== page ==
Volunteering your IT skills to help others

AbilityNet has a network of volunteers that provide free IT support to older people and disabled people of any age. This month AbilityNet (AN) went up to Scotland to meet up with some of our volunteers in the north of the UK. As part of the trip we sat down with Chris Grant (CG) to get a first-hand perspective of what it’s like to be an AbilityNet ITCanHelp Volunteer. Here’s what he had to say…

Interview with an AbilityNet ITCanHelp Volunteer

Profile photo of Chris Grant, smiling facing the cameraAN: Hi Chris, it’s great to be able to meet face-to-face like this and thank you for agreeing to be interviewed. To start us off would you mind introducing yourself?

CG: Sure! My name is Chris Grant. I’m an AbilityNet ITCanHelp Volunteer and also the County Co-ordinator for AbilityNet’s network of volunteers in Scotland.

AN: And am I right in saying you’ve been volunteering with us for coming up to a year now? Thinking back, how did you first hear about AbilityNet?

CG: Well whilst browsing a website for local volunteering opportunities I came across the role at AbilityNet and applied straight away. I was really impressed with what AbilityNet was doing and their mission. I read a lot online about your services which made me keen to start volunteering as soon as possible - following a successful interview process that is!

AN: We shared your enthusiasm! So having been with us a fair few months now, can you tell us more about your role and what are some of the common things you help with as a volunteer?

A photo of the Facebook login screen in an internet browserCG: I mainly work with our volunteers in Scotland to ensure they can help people that contact AbilityNet for support and in a timely manner. I also create links with local organisations to market AbilityNet’s ITCanHelp services. As a volunteer myself I often support people in their homes with Facebook related queries and helping people to stay safe online.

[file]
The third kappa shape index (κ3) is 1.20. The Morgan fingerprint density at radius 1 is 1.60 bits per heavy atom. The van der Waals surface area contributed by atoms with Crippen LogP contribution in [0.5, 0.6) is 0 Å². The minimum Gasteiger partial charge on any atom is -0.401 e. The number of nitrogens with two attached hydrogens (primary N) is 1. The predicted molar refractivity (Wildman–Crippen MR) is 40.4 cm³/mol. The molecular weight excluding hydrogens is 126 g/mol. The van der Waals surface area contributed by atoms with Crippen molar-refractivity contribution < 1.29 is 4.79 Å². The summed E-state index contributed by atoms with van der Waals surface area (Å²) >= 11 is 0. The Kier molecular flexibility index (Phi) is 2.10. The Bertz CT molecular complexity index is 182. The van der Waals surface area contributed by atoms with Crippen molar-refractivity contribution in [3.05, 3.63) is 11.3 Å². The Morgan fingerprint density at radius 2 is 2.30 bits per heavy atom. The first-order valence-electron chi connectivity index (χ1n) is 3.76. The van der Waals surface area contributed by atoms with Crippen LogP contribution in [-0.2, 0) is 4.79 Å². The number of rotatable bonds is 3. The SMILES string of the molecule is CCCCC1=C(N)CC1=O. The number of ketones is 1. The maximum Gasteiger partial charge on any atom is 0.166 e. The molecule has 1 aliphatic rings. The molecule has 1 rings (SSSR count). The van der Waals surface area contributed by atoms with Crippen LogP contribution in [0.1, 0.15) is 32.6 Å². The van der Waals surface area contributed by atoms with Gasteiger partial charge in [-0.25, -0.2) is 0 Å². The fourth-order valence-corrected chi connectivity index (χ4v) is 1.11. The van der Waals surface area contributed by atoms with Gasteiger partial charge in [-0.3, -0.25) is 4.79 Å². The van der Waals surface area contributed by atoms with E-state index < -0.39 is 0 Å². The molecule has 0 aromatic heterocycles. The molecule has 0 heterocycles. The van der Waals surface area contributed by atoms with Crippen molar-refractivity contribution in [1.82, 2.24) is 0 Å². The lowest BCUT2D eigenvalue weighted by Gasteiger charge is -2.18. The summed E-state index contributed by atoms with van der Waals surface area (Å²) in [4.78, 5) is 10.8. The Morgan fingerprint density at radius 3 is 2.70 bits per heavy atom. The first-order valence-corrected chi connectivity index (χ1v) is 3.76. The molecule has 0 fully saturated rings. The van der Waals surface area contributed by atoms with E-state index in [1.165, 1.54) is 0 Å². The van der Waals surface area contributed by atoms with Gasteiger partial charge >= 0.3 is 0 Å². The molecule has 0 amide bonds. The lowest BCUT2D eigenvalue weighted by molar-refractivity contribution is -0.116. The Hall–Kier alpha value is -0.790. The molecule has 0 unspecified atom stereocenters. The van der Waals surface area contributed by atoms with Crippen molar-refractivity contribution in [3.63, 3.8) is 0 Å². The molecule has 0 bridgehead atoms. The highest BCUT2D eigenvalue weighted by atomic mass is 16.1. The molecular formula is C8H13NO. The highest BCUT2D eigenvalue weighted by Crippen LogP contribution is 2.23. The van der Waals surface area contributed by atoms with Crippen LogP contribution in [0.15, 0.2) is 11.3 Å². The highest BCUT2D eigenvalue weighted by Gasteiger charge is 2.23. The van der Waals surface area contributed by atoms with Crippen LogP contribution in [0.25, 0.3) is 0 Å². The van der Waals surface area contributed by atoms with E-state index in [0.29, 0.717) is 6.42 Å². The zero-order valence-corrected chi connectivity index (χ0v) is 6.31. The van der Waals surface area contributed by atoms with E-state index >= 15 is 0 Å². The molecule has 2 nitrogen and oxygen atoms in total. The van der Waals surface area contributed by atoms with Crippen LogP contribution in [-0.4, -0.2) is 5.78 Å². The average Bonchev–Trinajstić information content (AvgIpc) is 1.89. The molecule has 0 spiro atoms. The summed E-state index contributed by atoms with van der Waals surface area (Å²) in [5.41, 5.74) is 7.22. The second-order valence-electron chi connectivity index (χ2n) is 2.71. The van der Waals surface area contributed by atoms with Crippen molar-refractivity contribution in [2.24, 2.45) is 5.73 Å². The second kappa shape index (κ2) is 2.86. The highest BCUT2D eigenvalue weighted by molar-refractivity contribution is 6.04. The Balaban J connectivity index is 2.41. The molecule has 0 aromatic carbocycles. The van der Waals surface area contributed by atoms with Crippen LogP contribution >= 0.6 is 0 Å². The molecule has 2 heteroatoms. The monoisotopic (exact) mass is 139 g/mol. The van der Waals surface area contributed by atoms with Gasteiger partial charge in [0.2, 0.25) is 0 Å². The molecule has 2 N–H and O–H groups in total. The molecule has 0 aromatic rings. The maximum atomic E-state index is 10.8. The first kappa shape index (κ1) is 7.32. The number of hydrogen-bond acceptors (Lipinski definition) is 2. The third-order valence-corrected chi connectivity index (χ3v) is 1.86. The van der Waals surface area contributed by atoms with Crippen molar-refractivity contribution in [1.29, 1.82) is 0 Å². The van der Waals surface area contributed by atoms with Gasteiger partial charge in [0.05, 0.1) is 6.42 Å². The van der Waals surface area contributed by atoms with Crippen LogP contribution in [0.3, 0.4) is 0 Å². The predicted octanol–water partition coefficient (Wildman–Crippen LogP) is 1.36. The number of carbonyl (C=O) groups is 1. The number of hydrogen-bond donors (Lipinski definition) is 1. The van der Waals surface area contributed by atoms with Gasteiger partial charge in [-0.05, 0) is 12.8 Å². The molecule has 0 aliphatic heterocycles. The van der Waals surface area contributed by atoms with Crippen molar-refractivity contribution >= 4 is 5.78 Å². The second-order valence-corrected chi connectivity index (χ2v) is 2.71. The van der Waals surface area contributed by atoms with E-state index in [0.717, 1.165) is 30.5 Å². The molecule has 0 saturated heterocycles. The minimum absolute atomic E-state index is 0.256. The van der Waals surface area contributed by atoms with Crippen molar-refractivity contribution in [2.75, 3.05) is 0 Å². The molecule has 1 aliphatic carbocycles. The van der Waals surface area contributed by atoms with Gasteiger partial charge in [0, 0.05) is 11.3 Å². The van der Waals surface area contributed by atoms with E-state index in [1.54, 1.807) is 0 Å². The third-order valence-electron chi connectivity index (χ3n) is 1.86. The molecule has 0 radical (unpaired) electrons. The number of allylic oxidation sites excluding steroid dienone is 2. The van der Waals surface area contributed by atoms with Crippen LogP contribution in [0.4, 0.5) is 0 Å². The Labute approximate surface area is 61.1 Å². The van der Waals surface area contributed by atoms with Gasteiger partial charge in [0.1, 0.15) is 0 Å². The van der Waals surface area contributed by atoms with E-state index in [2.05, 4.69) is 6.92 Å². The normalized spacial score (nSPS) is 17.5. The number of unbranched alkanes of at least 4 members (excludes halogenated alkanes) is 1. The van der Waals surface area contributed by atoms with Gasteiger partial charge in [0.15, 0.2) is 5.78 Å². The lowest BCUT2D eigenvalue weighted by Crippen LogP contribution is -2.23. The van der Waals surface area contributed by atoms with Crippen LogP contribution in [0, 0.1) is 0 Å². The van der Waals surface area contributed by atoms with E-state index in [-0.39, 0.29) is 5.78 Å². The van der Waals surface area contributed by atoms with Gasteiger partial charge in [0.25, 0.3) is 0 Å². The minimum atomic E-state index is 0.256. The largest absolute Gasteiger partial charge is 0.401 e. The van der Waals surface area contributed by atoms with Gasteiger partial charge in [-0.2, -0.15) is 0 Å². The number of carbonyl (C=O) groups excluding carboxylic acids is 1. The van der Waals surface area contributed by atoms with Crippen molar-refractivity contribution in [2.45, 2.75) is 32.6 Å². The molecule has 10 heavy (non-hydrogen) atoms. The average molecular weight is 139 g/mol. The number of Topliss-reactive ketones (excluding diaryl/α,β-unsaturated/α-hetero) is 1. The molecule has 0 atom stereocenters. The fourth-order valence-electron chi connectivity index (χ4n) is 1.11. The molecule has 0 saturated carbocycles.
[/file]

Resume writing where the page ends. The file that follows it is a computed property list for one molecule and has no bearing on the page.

AN: Thank you, and can you tell us a bit about your life prior to becoming a volunteer?

CG: Prior to joining the AbilityNet family I volunteered with a number of organisations to support their IT projects. I also had two spells at BT as a Customer Service Advisor for Business Repair.

AN: So throughout your career you must have met and helped many people. In your time as a volunteer with AbilityNet do any particular moments stand out?

CG: You meet some lovely people volunteering. I really have met some great people. The support from AbilityNet’s central team is amazing and I have a lot of time for them. When it comes to the people we’re helping there’s one lady in the North East of Scotland that I’ve developed an amazing friendship with. I get great pleasure from helping people with their technology, but I also enjoy connecting with people on a personal level, so if they want to talk about what’s happening in their life and their favourite TV show then even better!

AN: Supporting people with their technology, you must be very knowledgeable about IT. What apps or device features have you been most impressed by recently?

Vector graphic image via Microsoft website of a mobile phone camera being used to read aloud that there is a taxi on the streetCG: IT is such an ever-progressing thing, and over the last few months I’ve learnt about a lot of different assistive technologies. I’m very impressed with Seeing AI which is an app that uses the camera on your phone to read text out loud and allows you to check the amount of money in your hand amongst other things. It’s described as the ‘talking camera app for those with a visual impairment’.

AN: That’s amazing and it’s great to hear you’re always discovering new things in your role. So, for someone reading this, realising they could probably use their IT knowledge to help others, what would you want to say?

CG: If you want to use your IT knowledge to help people, then get in touch with AbilityNet and apply to become a volunteer.

AN: And before we finish, what are three attributes you need to be a good volunteer?

CG: You need to be energetic, reliable and committed.

AN: Thanks so much Chris for sharing your experience with us. Its there anything else you’d like to say?

CG: Get involved with AbilityNet. Being a volunteer is such a rewarding cause and great fun. You meet so many lovely people and remember, if you can help just one person, think about what they can now do all because of your support!

Find Out More

If you’d like to use your IT skills to support people you can enquire on our website about becoming an AbilityNet ITCanHelp Volunteer in your local area.

If you or someone you know could benefit from free IT support at home you can request a home visit on our website, call our helpline on 0800 269 545 or email us at enquiries@abilitynet.org.uk.